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As a family, we’ve hiked in locations around the world and have been lucky enough to hike in Germany, Slovenia, Guam, Hawaii, Virginia, and many more. But I wasn’t surprised when my daughter deemed the Kīlauea Iki Trail on the Big Island as her all-time favorite hike. It’s a fascinating place located within the Volcanoes National Park on the Big Island of Hawaii. Kilauea remains an active volcano to this day.

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At the Kīlauea Iki sign, you can go in either direction but I would advise taking the trail to the right and hike counter-clockwise which will lead you through a rain forest, the 1959 lava lake, steam vents, cinder cones, and large fissures in the lava. Keep an eye out for the native nēnē (Hawaiian Goose) ~ we saw two but they were too fast to get a photo. The nēnē are the sixth most endangered waterfowl species in the world.

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The rainforest section of the trail is well-worn but be careful with the rocks and occasional exposed roots. We started early in the morning and didn’t see anyone else until we got to the lava lake.

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On hikes, my daughter only uses her phone to take photos but while we were on the trail, her college released the dorm assignments and she was excited to learn where she would be living for a year. Unfortunately, it wasn’t the dorm she preferred and it was the only sad part of the hike. But, fast-forward six months later, and she’s thrilled with her suitemates and her dorm.

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The ‘Ōhelo berries are a favorite treat for the nēnē and can be found throughout the trail. It is a hardy plant that even grows on the lava. The plant is a relative to the blueberries and the berry can range in color from dark red to pale yellow.

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The amazing view from the rainforest.

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It was a little surreal to see a runner come through as we walked along the deserted and isolated lava crater but he obviously runs this trail frequently.

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Be sure to follow the Ahu (stacked rocks) to find your way through to the other side of the trail. Please don’t disturb them!

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If you go, here are a few words of advice:

  • The trail is moderate to challenging. It’s steep and rocky. The descent/ascent is 400 feet (122m).
  • It’s a 4-mile (6.4km) loop. It took us approximately 2.5 hours and we stopped for a snack.
  • The trail head is 2 miles (3.2km) from the Visitor’s Center.
  • Once you’re at the Kīlauea Iki parking lot (off of Crater Rim Drive), you may go either way from the trailhead. We preferred to go right which took us through the rainforest first then down to the crater floor.
  • Be sure to bring water, food, hat, sunscreen, camera and rain gear. Be prepared for all types of weather conditions: hot, dry, wet, windy (!). Please remember to “leave only footprints” and bring all your trash and items back out of the area.

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Having grown up in Hawaii, I’m used to the occasional earthquake, big surf, an active volcano and unpredictable weather. And then there’s the ever-present threat of a tsunami. While having dinner with my brother this past week, he recounted his story of surviving a 7.7 earthquake, landslide and the largest locally generated tsunami to hit the Big Island in the 20th century.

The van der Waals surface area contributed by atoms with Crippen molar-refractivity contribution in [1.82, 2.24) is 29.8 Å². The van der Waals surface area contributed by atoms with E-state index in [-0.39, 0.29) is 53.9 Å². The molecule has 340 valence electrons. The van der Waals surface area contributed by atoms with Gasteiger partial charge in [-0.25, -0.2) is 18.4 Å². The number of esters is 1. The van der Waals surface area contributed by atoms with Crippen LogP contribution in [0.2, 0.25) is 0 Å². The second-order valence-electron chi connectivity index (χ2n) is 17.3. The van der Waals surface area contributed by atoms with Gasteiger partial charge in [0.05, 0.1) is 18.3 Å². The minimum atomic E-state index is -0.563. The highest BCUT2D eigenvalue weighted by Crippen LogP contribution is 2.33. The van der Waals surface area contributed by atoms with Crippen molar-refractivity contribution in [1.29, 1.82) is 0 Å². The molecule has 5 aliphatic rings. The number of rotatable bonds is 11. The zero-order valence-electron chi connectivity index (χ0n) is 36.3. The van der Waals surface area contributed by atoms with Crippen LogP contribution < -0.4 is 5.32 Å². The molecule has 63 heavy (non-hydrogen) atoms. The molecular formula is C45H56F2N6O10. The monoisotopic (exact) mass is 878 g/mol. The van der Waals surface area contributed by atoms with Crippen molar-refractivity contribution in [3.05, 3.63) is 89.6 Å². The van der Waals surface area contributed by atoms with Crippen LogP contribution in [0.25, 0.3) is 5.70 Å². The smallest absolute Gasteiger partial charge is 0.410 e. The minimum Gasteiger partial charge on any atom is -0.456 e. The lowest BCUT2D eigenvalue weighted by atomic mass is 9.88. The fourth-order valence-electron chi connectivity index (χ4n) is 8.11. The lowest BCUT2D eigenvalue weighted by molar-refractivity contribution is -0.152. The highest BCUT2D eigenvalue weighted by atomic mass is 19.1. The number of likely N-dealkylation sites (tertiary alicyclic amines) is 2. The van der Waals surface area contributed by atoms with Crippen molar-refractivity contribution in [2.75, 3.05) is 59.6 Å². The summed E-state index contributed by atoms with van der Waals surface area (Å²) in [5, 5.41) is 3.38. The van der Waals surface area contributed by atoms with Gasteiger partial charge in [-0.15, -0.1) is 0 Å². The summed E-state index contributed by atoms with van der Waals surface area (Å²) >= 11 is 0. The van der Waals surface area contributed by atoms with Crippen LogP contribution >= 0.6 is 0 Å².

In 1975, over Thanksgiving weekend, my older brother and cousins decided to go camping in Halapē which sits at the base of the 1,000 foot cliffs of Puu Kapukapu. There were eight hikers in his party ~ most between the ages 19 to 25 and one brought his dad with him. They also had four horses. This is his account as he told us the other night over dinner:

On Friday, 28 November 1975, they hiked in the early afternoon to fish and pick ‘opihi. Once the fish/’opihi were on ice, they had a campfire dinner. He was still awake when the first earthquake hit in the early morning of 29 November. Actually, it was a foreshock measuring 5.2. The second earthquake, measuring 7.7, is the one that rocked the entire area. It bounced the rock he was sitting on so that it moved in a circle. He tried to hang on but after a few seconds he found himself on the ground.

His group, along with the Boy Scout troop also camping in the area, ran for the trail that would lead to higher ground but there was a horrendous noise coming from the mountainside which they knew was a landslide  ~ the large falling rocks impeded their ascent. They turned around to avoid being hit by the boulders, but someone screamed they saw the ocean rising. There was no time to do anything else, the wave smashed into the cove and swept him away. He was tumbled under the waves until his need to breathe began urgent; he was certain he would die. His thought was “I now know what it’s like to drown.” He swam as hard as he could to get to the surface and, miraculously, made it to the top long enough to take a big gulp of breath before the second, and much larger, wave slammed into him. He was tousled towards the rock and hung onto a big boulder. His ability to hang on to the boulder is what saved him.

Unbelievably, only two of thirty-two campers perished in the tidal wave. The US Geological Survey estimated the second wave was 14 meters high (just shy of 46 feet). This tsunami was caused by the largest locally generated earthquake (part of Kilauea Volcano) ever recorded in Hawaii history and because the epicenter was only 19 miles from my brother’s location, the waves hit within a matter of minutes. Many of the surviving campers were hospitalized for broken bones, concussions, etc. My brother walked away with one or two scratches. He has one heck of a guardian angel watching out for him. It gives me the chills just thinking about it.

tsunami evacuation zone sign